One of the principal targets of the raids was the Fight Against Coercive Tactics Network (FACTNet), a Golden-based computer archive and bulletin-board system founded by Wollersheim and ex-Scientologist Bob Penny. Church officials seized computers from Wollersheim's apartment, from Penny's home in Niwot and from FACTNet boardmember Arnaldo Lerma in Virginia and filed federal lawsuits against the three, whom they branded as copyright terrorists bent on damaging CSI economically.

Since the raids, the FACTNet case has taken more turns than a corkscrew. The church's attorneys have hailed as a clear victory the decision of a federal judge in the Virginia case, who found that Lerma committed copyright infringement by posting Scientology materials; yet that same judge concluded that the church's primary motivation in suing Lerma and his Internet provider is to stifle criticism of Scientology in general and to harass its critics.

FACTNet hasn't escaped unscathed, either. Over the course of the litigation, Wollersheim has feuded not only with Scientology but with fellow members of FACTNet's board of directors, which is now down to two: Wollersheim and Lerma. He's also had a falling-out with Denver media lawyer Tom Kelley of Faegre & Benson, at one point the lead defense attorney in both the Colorado and Virginia suits. Kelley's firm, which ran up bills in excess of $1.4 million in nine months, withdrew from the fray last summer.

FACTNet has now spent more than $1.7 million on the litigation, most of it money from insurance carriers that will soon run out. And the tiny nonprofit has been sharply criticized by some former supporters for its perceived harsh treatment of Bob Penny, who is suffering from multiple sclerosis and has been trying desperately for months to be removed from the lawsuit.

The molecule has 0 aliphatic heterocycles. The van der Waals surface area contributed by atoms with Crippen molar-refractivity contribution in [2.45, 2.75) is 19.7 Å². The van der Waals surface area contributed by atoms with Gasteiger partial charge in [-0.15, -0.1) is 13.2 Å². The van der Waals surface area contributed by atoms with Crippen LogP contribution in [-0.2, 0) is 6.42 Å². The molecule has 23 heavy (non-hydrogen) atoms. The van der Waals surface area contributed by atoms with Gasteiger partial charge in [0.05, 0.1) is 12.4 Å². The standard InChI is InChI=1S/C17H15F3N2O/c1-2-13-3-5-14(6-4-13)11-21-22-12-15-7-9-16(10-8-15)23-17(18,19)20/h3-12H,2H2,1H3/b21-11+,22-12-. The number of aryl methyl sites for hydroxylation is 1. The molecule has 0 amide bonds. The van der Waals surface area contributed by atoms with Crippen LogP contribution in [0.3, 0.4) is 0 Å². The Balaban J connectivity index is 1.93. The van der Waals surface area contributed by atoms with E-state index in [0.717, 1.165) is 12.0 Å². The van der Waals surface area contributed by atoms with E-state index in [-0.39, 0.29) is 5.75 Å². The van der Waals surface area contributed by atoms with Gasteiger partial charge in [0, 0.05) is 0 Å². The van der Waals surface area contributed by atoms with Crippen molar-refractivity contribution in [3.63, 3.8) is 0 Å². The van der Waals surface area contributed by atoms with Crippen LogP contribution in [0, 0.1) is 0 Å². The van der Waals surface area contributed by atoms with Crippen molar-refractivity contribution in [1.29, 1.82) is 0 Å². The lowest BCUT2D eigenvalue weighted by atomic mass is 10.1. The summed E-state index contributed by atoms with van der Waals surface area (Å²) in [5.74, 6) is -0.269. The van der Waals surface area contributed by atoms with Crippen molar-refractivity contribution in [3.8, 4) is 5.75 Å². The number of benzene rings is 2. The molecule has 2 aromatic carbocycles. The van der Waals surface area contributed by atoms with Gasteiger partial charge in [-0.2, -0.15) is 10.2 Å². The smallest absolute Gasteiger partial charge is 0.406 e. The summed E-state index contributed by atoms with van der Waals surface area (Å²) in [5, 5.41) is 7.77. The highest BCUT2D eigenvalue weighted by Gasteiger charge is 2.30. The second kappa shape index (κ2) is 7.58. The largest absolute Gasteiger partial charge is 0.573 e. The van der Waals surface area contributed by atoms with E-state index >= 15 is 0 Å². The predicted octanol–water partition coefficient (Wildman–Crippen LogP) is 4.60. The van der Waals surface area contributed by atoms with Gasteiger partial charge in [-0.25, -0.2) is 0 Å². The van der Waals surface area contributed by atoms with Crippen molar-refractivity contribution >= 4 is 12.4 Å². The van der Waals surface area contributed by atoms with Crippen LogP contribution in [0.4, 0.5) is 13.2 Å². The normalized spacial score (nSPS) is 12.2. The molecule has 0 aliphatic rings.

For all that, Wollersheim is curiously upbeat about the case. FACTNet is back in business, he notes, with a new Web page ( and an expanded mission. And he's assembled what he describes as a dream team of lawyers with formidable experience in litigating against Scientology. A few weeks ago the team filed a barrage of counterclaims in the suit, charging that the search warrants for the raids were obtained under false pretenses and seeking damages for trespass, invasion of privacy, abuse of process, outrageous conduct and other claims.

The church's attorneys maintain that the claims are belated and without merit, but they signal a shift in legal strategy, a counteroffensive that Wollersheim says will extend to attacking the legitimacy of the copyrights of some of Hubbard's works, based on new information he's obtained from defectors from the church.

This started out as a copyright and trade-secret case, he says. We were the 'copyright terrorists'; this was supposedly the largest infringement in history. It's totally turned into a copyright-abuse case. There's so much wrong with the copyrights of Scientology that we suspect they're going to try to back-door out of the case very fast. But they're not going to be able to, because of our counterclaims.